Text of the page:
What may surprise our readers, however, is that much of the crime in the Cayman Islands is never reported – by us or anyone else – because the Royal Cayman Islands Police Service does not make these crimes public.
We became sensitized to this issue when we learned recently of a rash of burglaries in the Seven Mile Beach area, including the Buckingham Square shopping center where a number of retail outlets have been broken into. We discovered this information by chance. The RCIPS never shared it with us and, by proxy, you.
Our view is that when highly visible public places such as Buckingham Square, situated in the heart of Cayman’s most-popular tourist district, are beset by burglars, that’s news that is in the public’s interest to know. It’s not even a close call.
Commissioner Baines sees it differently. He makes the point that his department is in the business of investigating crime, while the Compass is in the business of reporting it – and sometimes those interests diverge.
In a statement to the Compass, Commissioner Baines wrote: “I appreciate the media’s appetite for access to all crime information. You will appreciate the police are in a very different business other than providing an interesting story.
“The decision as to what information is released to the media, and when, is made by the Senior Investigating Officer after taking in a number of factors,” which he enumerated as whether the release of information would prejudice an ongoing investigation or subsequent trial, the willingness of a victim to publicize the incident and the need to protect vulnerable witnesses, among others.
Regarding the Buckingham Square burglaries specifically, Commissioner Baines asked, “Distressing as that case is, is it more newsworthy than a person’s home being violated and the sense of insecurity the householder is left with?”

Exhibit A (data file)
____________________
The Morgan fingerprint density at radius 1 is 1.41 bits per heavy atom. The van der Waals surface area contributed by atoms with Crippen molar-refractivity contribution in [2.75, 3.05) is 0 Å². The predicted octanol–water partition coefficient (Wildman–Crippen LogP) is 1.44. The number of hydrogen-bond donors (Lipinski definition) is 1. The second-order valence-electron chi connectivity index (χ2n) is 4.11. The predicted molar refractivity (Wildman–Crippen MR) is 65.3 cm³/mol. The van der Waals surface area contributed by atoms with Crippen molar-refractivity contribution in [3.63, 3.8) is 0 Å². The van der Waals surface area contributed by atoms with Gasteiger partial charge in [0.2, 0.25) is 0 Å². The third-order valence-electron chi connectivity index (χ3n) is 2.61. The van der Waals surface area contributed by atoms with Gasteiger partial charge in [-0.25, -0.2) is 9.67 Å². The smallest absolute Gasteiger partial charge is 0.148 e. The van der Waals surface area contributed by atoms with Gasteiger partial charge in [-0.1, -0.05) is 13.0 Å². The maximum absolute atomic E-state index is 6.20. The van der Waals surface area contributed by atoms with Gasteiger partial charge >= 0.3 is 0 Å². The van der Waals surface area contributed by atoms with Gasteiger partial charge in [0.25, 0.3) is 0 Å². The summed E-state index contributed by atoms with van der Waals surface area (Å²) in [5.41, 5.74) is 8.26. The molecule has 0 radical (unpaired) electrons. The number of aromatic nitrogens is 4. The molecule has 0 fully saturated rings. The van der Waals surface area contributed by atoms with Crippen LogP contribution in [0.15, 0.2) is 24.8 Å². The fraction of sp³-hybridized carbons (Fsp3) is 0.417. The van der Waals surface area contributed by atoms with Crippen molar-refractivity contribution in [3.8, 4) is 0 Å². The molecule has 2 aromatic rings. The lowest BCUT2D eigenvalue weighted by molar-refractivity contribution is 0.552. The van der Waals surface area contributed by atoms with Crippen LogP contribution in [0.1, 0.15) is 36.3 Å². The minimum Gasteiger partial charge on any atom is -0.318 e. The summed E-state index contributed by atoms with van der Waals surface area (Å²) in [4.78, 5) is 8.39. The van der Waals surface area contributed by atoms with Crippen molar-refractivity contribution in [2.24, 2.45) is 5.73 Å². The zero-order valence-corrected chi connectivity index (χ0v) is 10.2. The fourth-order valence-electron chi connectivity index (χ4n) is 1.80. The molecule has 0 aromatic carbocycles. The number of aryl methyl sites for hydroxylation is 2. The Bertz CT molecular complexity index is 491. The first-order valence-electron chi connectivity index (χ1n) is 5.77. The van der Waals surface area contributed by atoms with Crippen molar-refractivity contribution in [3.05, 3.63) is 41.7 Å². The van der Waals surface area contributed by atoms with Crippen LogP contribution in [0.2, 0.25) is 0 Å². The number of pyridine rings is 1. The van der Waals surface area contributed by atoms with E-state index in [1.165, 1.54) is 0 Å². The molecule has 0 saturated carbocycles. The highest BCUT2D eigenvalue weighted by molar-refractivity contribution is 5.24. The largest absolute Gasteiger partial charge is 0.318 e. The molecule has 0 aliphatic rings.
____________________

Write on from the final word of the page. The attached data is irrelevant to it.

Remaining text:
To that we would answer, “Absolutely not.”
Burglaries, we believe, are being downgraded in their importance in the community in part because of the sheer number of them. In the first six months of 2013, for example, 262 burglaries were reported – very few of them made known to the media.
In fact, burglaries have become so commonplace here that it is tempting to treat them as “every day minor offenses,” such as jaywalking. They are nothing of the sort.
We believe Commissioner Baines would agree with Magistrate Valdis Foldats, as we do, when he talked earlier this month about the “unimaginable” fear suffered by victims of burglaries. It’s terrifying for an individual to know his house has been burgled,” he said. “It destroys any sense of peaceful occupation of his home.”
For a community or neighborhood to combat crime, or aid the police in bringing forth witnesses or otherwise cooperating with the authorities, it must first know that crimes are being committed.
In that regard, the police department should know that silence is not the best policy.